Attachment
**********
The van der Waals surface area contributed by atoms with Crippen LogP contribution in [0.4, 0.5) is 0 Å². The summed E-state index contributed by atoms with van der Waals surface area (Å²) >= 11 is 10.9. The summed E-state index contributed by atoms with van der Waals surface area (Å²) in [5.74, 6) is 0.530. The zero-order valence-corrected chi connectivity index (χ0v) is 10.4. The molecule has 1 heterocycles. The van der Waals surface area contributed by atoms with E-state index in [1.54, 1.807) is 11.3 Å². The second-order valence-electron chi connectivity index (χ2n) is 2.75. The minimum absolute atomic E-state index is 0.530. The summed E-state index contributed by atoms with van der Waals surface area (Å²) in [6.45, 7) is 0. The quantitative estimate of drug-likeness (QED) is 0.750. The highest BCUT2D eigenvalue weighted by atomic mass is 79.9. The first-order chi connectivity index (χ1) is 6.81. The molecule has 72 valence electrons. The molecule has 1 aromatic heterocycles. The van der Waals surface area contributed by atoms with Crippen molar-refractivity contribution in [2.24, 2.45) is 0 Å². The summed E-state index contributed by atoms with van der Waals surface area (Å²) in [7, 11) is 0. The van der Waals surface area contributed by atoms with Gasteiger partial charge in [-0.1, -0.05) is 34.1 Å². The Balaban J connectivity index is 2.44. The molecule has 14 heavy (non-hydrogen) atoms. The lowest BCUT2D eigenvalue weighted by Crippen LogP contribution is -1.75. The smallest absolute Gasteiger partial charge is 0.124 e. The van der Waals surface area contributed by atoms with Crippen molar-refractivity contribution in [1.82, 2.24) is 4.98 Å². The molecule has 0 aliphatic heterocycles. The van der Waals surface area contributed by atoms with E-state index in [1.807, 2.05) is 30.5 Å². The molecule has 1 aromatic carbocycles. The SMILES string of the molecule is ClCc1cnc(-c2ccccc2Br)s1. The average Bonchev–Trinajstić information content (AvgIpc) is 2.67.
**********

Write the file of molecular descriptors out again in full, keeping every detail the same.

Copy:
The van der Waals surface area contributed by atoms with Crippen LogP contribution in [0.4, 0.5) is 0 Å². The summed E-state index contributed by atoms with van der Waals surface area (Å²) >= 11 is 10.9. The summed E-state index contributed by atoms with van der Waals surface area (Å²) in [5.74, 6) is 0.530. The zero-order valence-corrected chi connectivity index (χ0v) is 10.4. The molecule has 1 heterocycles. The van der Waals surface area contributed by atoms with E-state index in [1.54, 1.807) is 11.3 Å². The second-order valence-electron chi connectivity index (χ2n) is 2.75. The minimum absolute atomic E-state index is 0.530. The summed E-state index contributed by atoms with van der Waals surface area (Å²) in [6.45, 7) is 0. The quantitative estimate of drug-likeness (QED) is 0.750. The highest BCUT2D eigenvalue weighted by atomic mass is 79.9. The first-order chi connectivity index (χ1) is 6.81. The molecule has 72 valence electrons. The molecule has 1 aromatic heterocycles. The van der Waals surface area contributed by atoms with Crippen molar-refractivity contribution in [2.24, 2.45) is 0 Å². The summed E-state index contributed by atoms with van der Waals surface area (Å²) in [7, 11) is 0. The van der Waals surface area contributed by atoms with Gasteiger partial charge in [-0.1, -0.05) is 34.1 Å². The Balaban J connectivity index is 2.44. The molecule has 14 heavy (non-hydrogen) atoms. The lowest BCUT2D eigenvalue weighted by Crippen LogP contribution is -1.75. The smallest absolute Gasteiger partial charge is 0.124 e. The van der Waals surface area contributed by atoms with Crippen molar-refractivity contribution in [1.82, 2.24) is 4.98 Å². The molecule has 0 aliphatic heterocycles. The van der Waals surface area contributed by atoms with E-state index in [1.807, 2.05) is 30.5 Å². The molecule has 1 aromatic carbocycles. The SMILES string of the molecule is ClCc1cnc(-c2ccccc2Br)s1. The average Bonchev–Trinajstić information content (AvgIpc) is 2.67.